The Libre Trombone Choir (Papo Vasquez, Jimmy Bosch, Leonard Pollara, Dan Reagan, William Cepeda, Orlando Pena, Reynaldo Jorge, and Jose Vidal) gets its spots (especially on "Speak Low"), this is mostly a Latin dance record, very well played.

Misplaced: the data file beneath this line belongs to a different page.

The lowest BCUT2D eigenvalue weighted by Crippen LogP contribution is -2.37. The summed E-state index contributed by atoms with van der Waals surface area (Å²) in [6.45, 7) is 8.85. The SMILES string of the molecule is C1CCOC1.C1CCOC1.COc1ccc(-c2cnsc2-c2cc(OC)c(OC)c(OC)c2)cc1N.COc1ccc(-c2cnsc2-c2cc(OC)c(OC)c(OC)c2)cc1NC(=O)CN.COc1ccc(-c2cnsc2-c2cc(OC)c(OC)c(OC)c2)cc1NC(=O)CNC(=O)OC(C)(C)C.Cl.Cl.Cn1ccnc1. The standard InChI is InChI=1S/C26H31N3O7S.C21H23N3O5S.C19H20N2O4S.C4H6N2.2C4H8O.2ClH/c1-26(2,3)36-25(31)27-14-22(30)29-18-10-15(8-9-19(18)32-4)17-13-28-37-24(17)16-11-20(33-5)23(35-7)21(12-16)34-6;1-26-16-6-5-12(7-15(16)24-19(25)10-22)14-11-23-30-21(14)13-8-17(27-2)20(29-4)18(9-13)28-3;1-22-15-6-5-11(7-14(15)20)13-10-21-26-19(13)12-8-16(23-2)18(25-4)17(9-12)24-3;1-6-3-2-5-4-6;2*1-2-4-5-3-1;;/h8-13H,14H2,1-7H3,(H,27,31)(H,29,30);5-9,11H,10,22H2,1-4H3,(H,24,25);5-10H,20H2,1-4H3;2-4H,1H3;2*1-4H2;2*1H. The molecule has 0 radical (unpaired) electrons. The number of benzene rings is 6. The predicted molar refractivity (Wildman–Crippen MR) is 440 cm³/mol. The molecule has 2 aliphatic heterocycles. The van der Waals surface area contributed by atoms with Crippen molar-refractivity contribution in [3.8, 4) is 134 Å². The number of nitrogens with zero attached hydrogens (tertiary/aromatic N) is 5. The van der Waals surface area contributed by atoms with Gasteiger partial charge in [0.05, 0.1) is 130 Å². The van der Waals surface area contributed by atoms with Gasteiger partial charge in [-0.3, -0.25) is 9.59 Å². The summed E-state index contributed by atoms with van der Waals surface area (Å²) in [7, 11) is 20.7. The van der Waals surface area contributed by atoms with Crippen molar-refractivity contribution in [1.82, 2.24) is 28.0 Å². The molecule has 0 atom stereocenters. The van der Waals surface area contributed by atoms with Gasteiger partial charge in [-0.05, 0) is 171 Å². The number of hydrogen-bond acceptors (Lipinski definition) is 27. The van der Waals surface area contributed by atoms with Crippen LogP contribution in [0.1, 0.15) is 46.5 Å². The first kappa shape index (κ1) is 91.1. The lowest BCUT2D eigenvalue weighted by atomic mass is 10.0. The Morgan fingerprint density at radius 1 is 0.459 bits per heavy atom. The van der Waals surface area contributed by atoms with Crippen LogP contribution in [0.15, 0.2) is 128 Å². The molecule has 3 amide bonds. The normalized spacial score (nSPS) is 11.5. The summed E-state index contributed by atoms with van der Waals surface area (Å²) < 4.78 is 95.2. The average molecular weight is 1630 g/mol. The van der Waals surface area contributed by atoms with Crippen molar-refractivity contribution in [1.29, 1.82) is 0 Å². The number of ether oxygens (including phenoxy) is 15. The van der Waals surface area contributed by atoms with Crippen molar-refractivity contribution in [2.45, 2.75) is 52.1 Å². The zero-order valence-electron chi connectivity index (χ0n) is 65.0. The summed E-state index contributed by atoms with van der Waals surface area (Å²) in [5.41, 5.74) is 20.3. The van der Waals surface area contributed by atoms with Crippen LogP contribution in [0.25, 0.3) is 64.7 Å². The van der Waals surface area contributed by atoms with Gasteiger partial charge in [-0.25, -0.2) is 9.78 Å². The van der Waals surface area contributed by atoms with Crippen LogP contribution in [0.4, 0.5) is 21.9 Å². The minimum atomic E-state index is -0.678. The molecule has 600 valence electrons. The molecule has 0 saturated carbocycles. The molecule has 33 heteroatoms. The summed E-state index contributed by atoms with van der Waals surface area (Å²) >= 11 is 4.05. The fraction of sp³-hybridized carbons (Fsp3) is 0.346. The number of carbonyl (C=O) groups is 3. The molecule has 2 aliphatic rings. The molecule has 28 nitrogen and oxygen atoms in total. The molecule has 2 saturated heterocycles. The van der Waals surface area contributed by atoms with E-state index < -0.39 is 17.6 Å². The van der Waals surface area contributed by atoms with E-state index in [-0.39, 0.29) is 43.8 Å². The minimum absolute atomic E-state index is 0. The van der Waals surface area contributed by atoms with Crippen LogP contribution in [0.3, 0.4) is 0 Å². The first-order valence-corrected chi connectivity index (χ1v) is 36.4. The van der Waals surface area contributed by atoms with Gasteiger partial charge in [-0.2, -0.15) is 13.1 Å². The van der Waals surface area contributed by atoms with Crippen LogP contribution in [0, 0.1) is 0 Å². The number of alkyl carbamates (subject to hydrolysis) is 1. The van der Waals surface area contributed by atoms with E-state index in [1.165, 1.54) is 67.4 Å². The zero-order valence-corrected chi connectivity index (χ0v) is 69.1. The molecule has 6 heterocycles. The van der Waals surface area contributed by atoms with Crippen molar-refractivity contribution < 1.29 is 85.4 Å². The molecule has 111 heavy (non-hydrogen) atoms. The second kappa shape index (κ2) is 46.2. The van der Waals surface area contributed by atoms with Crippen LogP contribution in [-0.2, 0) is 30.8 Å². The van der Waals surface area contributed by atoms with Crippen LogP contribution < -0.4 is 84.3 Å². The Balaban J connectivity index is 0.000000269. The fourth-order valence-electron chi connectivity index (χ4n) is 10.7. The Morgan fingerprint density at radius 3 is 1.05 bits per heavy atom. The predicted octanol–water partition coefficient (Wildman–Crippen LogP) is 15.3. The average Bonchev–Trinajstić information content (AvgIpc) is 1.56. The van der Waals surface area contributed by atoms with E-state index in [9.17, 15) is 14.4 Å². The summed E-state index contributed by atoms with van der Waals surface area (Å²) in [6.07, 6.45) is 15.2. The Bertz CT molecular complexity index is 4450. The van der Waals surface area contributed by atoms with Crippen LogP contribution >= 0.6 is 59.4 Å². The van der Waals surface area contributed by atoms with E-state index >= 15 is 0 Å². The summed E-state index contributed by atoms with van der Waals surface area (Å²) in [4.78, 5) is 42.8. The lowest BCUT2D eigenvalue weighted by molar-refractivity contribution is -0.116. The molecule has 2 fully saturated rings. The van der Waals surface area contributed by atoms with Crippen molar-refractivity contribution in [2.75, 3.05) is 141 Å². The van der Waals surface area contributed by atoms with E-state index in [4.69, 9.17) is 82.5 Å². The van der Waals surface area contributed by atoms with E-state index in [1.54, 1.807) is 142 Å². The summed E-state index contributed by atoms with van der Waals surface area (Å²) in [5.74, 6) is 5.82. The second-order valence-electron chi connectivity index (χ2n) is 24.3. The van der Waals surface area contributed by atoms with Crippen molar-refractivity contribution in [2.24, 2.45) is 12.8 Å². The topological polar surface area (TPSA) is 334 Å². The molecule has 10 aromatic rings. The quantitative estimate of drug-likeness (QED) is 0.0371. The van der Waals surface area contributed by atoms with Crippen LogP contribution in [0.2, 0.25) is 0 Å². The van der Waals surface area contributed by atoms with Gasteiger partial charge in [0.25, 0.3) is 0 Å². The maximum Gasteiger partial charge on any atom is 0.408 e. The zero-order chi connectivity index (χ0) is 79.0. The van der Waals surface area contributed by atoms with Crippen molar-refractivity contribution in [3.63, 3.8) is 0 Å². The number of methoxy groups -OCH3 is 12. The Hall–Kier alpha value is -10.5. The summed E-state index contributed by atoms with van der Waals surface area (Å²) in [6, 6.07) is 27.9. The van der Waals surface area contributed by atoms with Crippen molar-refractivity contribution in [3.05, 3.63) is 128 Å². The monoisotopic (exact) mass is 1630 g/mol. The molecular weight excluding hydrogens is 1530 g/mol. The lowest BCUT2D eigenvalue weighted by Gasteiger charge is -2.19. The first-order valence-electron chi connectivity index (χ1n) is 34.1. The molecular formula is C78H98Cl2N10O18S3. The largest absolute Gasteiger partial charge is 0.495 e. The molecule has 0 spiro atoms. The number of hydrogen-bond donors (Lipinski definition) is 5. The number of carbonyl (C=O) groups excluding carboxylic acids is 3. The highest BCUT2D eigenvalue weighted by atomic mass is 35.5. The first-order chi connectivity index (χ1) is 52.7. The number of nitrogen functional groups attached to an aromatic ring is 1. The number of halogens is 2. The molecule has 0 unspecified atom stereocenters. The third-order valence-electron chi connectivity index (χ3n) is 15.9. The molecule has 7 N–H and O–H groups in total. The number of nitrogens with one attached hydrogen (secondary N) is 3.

Any afrocaribbean music fan with any self-respect owns the complete collection of Manny Oquendo & Libre (formely Conjunto Libre). This is has been the most powerful U.S. salsa band in the history of latin music, challenged only by Eddie Palmieri`s "La Perfecta". Directed by Andy Gonzalez, one of the most respected bassists in the business, the band`s incredible swinging and thick sound is driven by Manny Oquendo, a monster timbal and bongo player who has created a unique percussion style, who`s secret lies in the tuning of his pailas, the timming of his strikes and the way he "drops" his sticks on the instrument a technique that continues unmodified for more than 40 years. Libre, the undisputed masters of the "Crecsendo", have the incredible ability to take the listener from the cadence of a son montuno, cha cha cha or guaracha, to a potent mambo section and ending in a climatic "descarga" or jam fueled by the attack of four trombones.... we are talking about Hard Core salsa for the people that now the business. This particular recording is arguably their best in the past 17 years. This is patented "Moa" style is evident in the tunes "Alabanciosa" and "Mejor que Nunca". In their incredible version of "Las Ingratitudes", the band demonstrates how latin music can be spicy and emotive like no other, giving the sonero the chance to improvise. Other beautiful arrangements include their renovated version of "Tu no me quieres" and "Prelude to a kiss / El misterio de tus besos". Maybe the most interesting tune is the english sung "I want you", a perfect example of what Manny Oquendo & Libre`s music is all about: Power, control, improvisation, swing, tradition, innovation, and above all, SABOR at its highest standards.